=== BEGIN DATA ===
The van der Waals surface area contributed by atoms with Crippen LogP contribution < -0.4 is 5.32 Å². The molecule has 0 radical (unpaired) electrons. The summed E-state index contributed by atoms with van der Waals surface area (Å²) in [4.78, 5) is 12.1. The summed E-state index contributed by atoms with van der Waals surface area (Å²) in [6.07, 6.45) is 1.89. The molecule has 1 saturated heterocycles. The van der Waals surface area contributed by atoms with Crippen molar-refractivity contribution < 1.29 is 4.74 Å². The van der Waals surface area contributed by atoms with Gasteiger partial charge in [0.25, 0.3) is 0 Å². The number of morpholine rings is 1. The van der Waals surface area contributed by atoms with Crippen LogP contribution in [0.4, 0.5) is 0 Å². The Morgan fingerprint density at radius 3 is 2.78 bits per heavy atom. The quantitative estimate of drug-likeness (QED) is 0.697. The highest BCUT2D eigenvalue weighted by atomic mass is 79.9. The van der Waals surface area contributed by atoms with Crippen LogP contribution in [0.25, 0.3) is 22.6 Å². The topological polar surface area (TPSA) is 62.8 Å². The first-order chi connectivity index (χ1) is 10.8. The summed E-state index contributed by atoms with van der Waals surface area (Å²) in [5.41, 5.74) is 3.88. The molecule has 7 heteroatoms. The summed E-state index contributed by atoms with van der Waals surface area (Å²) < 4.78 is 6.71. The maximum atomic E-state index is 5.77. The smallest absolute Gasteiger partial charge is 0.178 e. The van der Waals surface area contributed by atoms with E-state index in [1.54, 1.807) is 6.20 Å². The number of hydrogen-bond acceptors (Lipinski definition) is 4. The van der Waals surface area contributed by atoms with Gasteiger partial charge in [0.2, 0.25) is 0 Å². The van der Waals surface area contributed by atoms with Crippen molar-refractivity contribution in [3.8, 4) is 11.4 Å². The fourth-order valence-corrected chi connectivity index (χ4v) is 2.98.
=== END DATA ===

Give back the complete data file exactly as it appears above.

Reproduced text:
The van der Waals surface area contributed by atoms with Crippen LogP contribution < -0.4 is 5.32 Å². The molecule has 0 radical (unpaired) electrons. The summed E-state index contributed by atoms with van der Waals surface area (Å²) in [4.78, 5) is 12.1. The summed E-state index contributed by atoms with van der Waals surface area (Å²) in [6.07, 6.45) is 1.89. The molecule has 1 saturated heterocycles. The van der Waals surface area contributed by atoms with Crippen molar-refractivity contribution < 1.29 is 4.74 Å². The van der Waals surface area contributed by atoms with Gasteiger partial charge in [0.25, 0.3) is 0 Å². The number of morpholine rings is 1. The van der Waals surface area contributed by atoms with Crippen LogP contribution in [0.4, 0.5) is 0 Å². The Morgan fingerprint density at radius 3 is 2.78 bits per heavy atom. The quantitative estimate of drug-likeness (QED) is 0.697. The highest BCUT2D eigenvalue weighted by atomic mass is 79.9. The van der Waals surface area contributed by atoms with Crippen LogP contribution in [0.25, 0.3) is 22.6 Å². The topological polar surface area (TPSA) is 62.8 Å². The first-order chi connectivity index (χ1) is 10.8. The summed E-state index contributed by atoms with van der Waals surface area (Å²) in [5.41, 5.74) is 3.88. The molecule has 7 heteroatoms. The summed E-state index contributed by atoms with van der Waals surface area (Å²) < 4.78 is 6.71. The maximum atomic E-state index is 5.77. The smallest absolute Gasteiger partial charge is 0.178 e. The van der Waals surface area contributed by atoms with E-state index in [1.54, 1.807) is 6.20 Å². The number of hydrogen-bond acceptors (Lipinski definition) is 4. The van der Waals surface area contributed by atoms with Gasteiger partial charge in [0.2, 0.25) is 0 Å². The van der Waals surface area contributed by atoms with Crippen molar-refractivity contribution in [3.8, 4) is 11.4 Å². The fourth-order valence-corrected chi connectivity index (χ4v) is 2.98.